Training Instructors, Calibration and Inter-Rater Reliability

Training the Non-Technical Skills Instructor and Assessor

Much has been written elsewhere with respect to the training required for being an effective instructor and assessor in competency- based training environments, and all of this translates directly to non-technical skills training programs. In general, the core skills that need to be developed by the instructor and assessor include the basic principles of how adults learn and effective facilitation techniques for the classroom, simulator and on-the-job forms of non-technical skills training.14

Worldwide, there are many vocational training programs that can be taken to develop effective instructional techniques, and these should all provide a solid foundation for non-technical skills trainers and assessors. Over and above these general training programs for instructional skills, the specific knowledge and skill requirements for non-technical skills instructors and assessors are highly dependent on the training context. However, a number of general principles can guide the appropriate selection of non-technical skills instructors and assessors.

First, the requirement for technical expertise in the work domain is important. As has been discussed previously in this chapter, the very best non-technical skills training programs integrate the training of both technical and non-technical competencies. However, there are also many exceptions to this rule of thumb, especially when a team with both technical and non-technical expertise can undertake instruction and assessment. In many work environments, a Human Factors specialist may work with a technical expert and provide enhanced levels of non-technical instruction and assessment.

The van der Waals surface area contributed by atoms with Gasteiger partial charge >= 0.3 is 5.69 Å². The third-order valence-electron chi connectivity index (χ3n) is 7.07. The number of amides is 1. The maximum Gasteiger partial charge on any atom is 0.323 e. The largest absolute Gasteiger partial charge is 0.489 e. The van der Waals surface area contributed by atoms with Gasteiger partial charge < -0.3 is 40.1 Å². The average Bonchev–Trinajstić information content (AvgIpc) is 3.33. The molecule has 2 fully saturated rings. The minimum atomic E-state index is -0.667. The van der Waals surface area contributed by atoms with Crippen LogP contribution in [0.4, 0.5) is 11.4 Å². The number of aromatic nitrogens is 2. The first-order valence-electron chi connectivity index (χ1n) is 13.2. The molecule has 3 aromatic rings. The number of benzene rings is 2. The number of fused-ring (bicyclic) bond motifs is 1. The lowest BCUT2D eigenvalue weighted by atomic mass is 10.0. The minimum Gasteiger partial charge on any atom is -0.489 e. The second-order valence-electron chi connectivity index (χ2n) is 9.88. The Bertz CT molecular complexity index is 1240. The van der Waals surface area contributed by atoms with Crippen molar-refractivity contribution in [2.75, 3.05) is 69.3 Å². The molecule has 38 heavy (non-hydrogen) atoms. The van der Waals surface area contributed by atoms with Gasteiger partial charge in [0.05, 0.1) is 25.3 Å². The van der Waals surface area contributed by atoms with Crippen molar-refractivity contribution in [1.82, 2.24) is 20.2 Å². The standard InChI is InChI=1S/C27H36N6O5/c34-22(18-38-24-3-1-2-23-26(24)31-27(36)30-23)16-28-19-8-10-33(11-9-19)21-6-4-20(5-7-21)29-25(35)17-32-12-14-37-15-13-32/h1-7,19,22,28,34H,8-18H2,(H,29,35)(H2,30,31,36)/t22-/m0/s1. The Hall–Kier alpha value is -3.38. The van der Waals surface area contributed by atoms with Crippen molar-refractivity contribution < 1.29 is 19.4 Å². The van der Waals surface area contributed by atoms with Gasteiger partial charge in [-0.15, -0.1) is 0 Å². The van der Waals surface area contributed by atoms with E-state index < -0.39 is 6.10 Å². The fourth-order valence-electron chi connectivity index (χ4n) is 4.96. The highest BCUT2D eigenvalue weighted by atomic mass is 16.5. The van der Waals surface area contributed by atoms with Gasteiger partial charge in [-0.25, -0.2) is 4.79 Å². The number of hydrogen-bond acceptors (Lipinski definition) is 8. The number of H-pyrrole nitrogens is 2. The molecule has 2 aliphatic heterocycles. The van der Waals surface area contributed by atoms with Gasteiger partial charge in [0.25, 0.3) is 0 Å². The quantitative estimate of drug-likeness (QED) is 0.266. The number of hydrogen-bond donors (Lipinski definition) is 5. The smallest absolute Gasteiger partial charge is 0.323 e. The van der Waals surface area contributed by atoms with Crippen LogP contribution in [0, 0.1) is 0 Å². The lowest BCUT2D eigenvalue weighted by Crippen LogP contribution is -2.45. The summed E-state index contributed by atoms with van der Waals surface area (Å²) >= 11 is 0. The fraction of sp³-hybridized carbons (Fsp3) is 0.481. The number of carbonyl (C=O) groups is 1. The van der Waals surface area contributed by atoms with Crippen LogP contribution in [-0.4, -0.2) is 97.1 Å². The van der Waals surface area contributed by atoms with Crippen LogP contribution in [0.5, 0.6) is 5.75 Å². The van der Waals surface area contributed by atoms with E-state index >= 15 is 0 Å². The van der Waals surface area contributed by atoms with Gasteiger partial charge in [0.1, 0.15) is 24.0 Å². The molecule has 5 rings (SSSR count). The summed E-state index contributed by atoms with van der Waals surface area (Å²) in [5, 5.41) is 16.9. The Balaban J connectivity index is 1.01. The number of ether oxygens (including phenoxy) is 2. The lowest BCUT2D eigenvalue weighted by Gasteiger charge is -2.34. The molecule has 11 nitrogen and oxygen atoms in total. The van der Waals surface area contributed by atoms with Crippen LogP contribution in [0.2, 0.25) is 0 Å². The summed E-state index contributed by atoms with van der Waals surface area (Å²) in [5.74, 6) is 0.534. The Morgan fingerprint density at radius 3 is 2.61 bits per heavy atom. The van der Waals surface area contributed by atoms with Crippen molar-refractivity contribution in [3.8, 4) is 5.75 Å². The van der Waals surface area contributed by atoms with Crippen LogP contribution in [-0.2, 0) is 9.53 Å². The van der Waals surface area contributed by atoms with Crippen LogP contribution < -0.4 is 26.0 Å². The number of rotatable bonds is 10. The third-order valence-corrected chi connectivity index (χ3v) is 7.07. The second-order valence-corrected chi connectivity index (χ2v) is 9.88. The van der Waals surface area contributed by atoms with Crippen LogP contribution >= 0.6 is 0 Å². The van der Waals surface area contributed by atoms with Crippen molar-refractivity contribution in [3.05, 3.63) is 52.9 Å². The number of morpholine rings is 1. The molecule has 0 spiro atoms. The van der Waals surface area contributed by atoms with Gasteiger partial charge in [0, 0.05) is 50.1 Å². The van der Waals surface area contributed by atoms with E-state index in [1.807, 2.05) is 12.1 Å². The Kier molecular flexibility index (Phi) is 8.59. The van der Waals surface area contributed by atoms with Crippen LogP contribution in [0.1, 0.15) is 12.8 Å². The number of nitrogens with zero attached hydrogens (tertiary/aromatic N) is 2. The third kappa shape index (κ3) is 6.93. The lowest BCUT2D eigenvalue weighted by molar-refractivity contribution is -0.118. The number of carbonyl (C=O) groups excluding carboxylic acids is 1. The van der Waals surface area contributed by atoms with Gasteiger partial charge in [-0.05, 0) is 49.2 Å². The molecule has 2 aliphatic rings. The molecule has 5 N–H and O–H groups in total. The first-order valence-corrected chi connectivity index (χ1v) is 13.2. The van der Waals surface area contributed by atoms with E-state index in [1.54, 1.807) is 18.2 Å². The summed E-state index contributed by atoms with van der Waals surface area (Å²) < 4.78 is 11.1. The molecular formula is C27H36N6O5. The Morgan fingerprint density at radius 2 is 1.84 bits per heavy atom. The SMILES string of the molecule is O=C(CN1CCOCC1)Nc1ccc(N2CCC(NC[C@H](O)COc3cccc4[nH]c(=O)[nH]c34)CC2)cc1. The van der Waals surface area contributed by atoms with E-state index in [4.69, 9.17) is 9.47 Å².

The critical requirement is that the instructor and assessor has extensive knowledge of the non-technical skills being trained, has a detailed understanding of how these skills contribute to enhanced or sub-optimal performance in real-world operations, and has at least a good enough working knowledge of the technical operation to be able to contextualise the non-technical skills being trained in the context of normal and non-normal operations. Similarly, acceptance by trainees that the trainer has valid expertise and sufficient knowledge and skill is extremely important. In some domains, such as medicine and aviation, the culture is such that non-operational staff and junior staff might not be seen as sufficiently skilled to undertake non-technical skill training and assessment. Beyond an acceptable level of knowledge and skill and an appropriate level of gravitas, non-technical skills instructors and assessors need to have their competencies developed in terms of training, assessment and facilitation techniques.

 
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